OPEC prepares to establish new output targets, oil prices are rising

OPEC prepares to establish new output targets, oil prices are rising

Oil prices have climbed ahead of the OPEC cartel of oil-producing nations’ meeting on Thursday, as ministers prepare to establish output targets for July in their first meeting since the European Union slapped sanctions on Russian petroleum. Some members of OPEC are pressuring the organisation to eliminate Russia, the world’s third largest oil producer, from future quotas, potentially allowing Saudi Arabia and the United Arab Emirates to pump more oil.

Brent crude oil futures, the North Sea benchmark, climbed 2% to $117 a barrel at one point on Wednesday. West Texas Intermediate, its North American counterpart, climbed by a comparable amount to just under $116 a barrel. Prices had dipped from highs of over $125 earlier in the week, but had rebounded as investors considered how much supply could be raised to offset the sanctions’ impact.

On Thursday, ministers from OPEC’S 13 members and ten non-Opec producers led by Russia, known as Opec+, will meet by video conference. They’re anticipated to accept a 432,000-barrel-per-day hike in July, the latest in a series of monthly increases that began in September 2021. Russia has fallen behind the rest of the group, with output predicted to fall by 8% this year. According to the Wall Street Journal, Russia’s declining production has spurred some countries, including Gulf members, to propose eliminating Russia from production targets, allowing other members to increase their output.

Oil and energy costs have risen dramatically in recent months as global economies emerge from pandemic lockdowns, exacerbated by the consequences from Russia’s invasion of Ukraine. As people struggle with increased fuel prices, rapid price swings have contributed to inflationary pressures and cost-of-living issues around the world.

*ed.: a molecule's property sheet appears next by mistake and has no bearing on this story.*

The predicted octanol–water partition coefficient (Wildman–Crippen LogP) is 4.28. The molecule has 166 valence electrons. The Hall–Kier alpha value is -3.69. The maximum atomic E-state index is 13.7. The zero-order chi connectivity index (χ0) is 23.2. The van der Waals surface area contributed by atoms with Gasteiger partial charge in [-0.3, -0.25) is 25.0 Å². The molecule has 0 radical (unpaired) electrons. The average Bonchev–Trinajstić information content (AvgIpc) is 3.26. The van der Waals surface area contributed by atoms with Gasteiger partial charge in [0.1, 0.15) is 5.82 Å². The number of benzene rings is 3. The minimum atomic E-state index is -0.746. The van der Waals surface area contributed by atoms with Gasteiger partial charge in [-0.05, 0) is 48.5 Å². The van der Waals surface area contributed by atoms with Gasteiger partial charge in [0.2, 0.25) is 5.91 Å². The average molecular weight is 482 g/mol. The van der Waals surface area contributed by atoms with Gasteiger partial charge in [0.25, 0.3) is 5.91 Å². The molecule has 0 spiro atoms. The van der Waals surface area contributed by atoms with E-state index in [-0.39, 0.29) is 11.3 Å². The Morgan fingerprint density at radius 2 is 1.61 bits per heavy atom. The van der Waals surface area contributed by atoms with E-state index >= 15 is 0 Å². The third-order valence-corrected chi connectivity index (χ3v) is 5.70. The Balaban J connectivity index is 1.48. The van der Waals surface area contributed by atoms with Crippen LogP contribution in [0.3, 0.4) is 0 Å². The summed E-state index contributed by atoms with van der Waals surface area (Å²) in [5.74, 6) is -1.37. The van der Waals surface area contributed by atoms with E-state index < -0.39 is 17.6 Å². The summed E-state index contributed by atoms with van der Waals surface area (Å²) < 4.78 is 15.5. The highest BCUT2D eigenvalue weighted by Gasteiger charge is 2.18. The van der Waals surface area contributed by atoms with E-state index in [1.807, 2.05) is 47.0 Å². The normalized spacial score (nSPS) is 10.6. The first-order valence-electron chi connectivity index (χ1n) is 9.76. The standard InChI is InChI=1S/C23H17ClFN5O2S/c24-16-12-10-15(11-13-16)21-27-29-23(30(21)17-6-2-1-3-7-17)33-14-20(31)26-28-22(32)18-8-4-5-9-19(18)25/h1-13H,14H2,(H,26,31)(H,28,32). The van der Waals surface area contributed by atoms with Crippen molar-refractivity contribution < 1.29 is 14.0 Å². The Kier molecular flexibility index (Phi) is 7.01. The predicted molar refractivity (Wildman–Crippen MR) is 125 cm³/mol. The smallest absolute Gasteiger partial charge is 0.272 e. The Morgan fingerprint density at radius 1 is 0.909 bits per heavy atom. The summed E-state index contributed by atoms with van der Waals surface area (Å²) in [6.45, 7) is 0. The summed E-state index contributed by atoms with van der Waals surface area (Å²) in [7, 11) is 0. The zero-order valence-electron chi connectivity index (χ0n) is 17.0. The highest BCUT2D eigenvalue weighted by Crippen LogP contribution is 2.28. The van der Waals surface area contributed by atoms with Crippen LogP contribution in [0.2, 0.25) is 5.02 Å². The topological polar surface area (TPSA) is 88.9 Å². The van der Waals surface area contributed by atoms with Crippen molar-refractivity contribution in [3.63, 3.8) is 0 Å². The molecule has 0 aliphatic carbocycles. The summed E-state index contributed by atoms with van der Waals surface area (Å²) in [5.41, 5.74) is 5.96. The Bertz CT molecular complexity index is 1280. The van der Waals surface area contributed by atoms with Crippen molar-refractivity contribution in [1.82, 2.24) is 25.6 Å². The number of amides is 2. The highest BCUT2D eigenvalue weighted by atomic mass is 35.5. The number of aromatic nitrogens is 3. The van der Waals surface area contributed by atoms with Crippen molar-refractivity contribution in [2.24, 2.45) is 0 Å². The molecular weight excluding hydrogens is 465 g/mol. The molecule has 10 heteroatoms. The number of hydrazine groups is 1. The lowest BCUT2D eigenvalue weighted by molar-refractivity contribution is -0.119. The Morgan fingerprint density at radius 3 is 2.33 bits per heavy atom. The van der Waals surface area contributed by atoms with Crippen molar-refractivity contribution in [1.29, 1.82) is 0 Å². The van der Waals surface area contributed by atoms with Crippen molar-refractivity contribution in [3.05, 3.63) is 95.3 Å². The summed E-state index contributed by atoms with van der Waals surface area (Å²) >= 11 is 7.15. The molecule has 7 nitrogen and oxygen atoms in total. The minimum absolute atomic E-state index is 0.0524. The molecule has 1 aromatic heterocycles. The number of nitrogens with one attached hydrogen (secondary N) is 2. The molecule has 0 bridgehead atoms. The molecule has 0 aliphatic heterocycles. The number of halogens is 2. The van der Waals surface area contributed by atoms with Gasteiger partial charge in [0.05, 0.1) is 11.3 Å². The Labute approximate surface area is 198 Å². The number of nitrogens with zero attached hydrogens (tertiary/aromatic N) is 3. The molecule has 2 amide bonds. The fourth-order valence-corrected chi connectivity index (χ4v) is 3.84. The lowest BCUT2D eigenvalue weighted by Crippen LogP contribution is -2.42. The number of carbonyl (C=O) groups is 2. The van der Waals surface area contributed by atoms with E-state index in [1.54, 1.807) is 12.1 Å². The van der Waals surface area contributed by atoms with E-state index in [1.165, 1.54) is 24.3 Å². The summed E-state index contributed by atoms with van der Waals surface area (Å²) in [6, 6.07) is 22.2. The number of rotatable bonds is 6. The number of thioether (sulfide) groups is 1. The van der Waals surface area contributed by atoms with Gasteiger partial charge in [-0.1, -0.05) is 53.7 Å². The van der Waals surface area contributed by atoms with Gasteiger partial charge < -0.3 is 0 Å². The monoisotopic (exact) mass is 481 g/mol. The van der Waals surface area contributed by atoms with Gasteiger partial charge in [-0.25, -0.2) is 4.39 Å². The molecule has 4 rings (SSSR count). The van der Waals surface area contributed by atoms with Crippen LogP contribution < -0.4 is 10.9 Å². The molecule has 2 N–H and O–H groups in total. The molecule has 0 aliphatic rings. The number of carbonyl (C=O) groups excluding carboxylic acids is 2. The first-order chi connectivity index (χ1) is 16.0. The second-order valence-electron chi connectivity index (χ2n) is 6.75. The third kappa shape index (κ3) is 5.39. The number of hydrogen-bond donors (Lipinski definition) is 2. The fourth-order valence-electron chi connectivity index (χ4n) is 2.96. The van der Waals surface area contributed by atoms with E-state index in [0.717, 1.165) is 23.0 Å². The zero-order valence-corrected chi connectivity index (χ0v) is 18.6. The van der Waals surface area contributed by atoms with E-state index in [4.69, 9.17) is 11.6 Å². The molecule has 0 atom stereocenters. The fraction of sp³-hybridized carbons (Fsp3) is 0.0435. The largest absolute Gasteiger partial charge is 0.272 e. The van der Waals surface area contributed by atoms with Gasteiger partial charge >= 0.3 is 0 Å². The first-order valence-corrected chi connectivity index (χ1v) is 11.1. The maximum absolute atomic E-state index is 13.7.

The price hikes have prompted failed attempts by US Vice President Joe Biden and UK Prime Minister Boris Johnson to persuade other major oil producers, such as Saudi Arabia, to pump more, infuriating environmentalists who argue that governments should instead focus on energy efficiency measures that could quickly reduce demand. G7 energy ministers urged for higher OPEC production during a meeting last week in Germany.

The break-up of the Opec+ group, according to Bjarne Schieldrop, chief commodities analyst at SEB, will allow Saudi Arabia and the UAE to employ their spare capacity to boost production. However, he questioned if it would help to relieve the pressure on global markets. He claimed that “minds in the EU and the US are concentrated on damaging Russian petro-income.” “More oil from Saudi Arabia and the United Arab Emirates will allow the west to impose stricter sanctions, reducing Russian oil supplies while keeping oil prices stable.” As a result, there would be no more supply for the market overall.”

Russian Foreign Minister Sergei Lavrov, on the other hand, stated on Wednesday that Russia hopes to continue working with OPEC. “The ideas of cooperation on this basis retain their meaning and relevance,” Lavrov said at a news conference in Saudi Arabia during a visit to the Middle East. Most of Russia’s important banks involved in the oil trade have been sanctioned by the US, EU, and allies such as the UK, and the EU belatedly agreed on a partial embargo on oil imports on Tuesday.

Another step to make it more difficult for Russia to export has been collaboration between the UK and the EU to prohibit insurers from insuring ships transporting Russian oil. The world’s oldest insurance market, Lloyd’s of London, announced on Wednesday that it is working closely with British and other governments and authorities to impose global sanctions on Russia.

“Lloyd’s supports and remains committed to the implementation of a global sanctions framework against Russia,” the company said. The EU embargo will not affect oil transported to Hungary, the Czech Republic, and Slovakia via the Soviet-era Druzhba pipeline, and Bloomberg Economics estimates that Russia will still receive $285 billion (£226 billion) in fossil fuel exports this year, including gas, on which European countries rely heavily.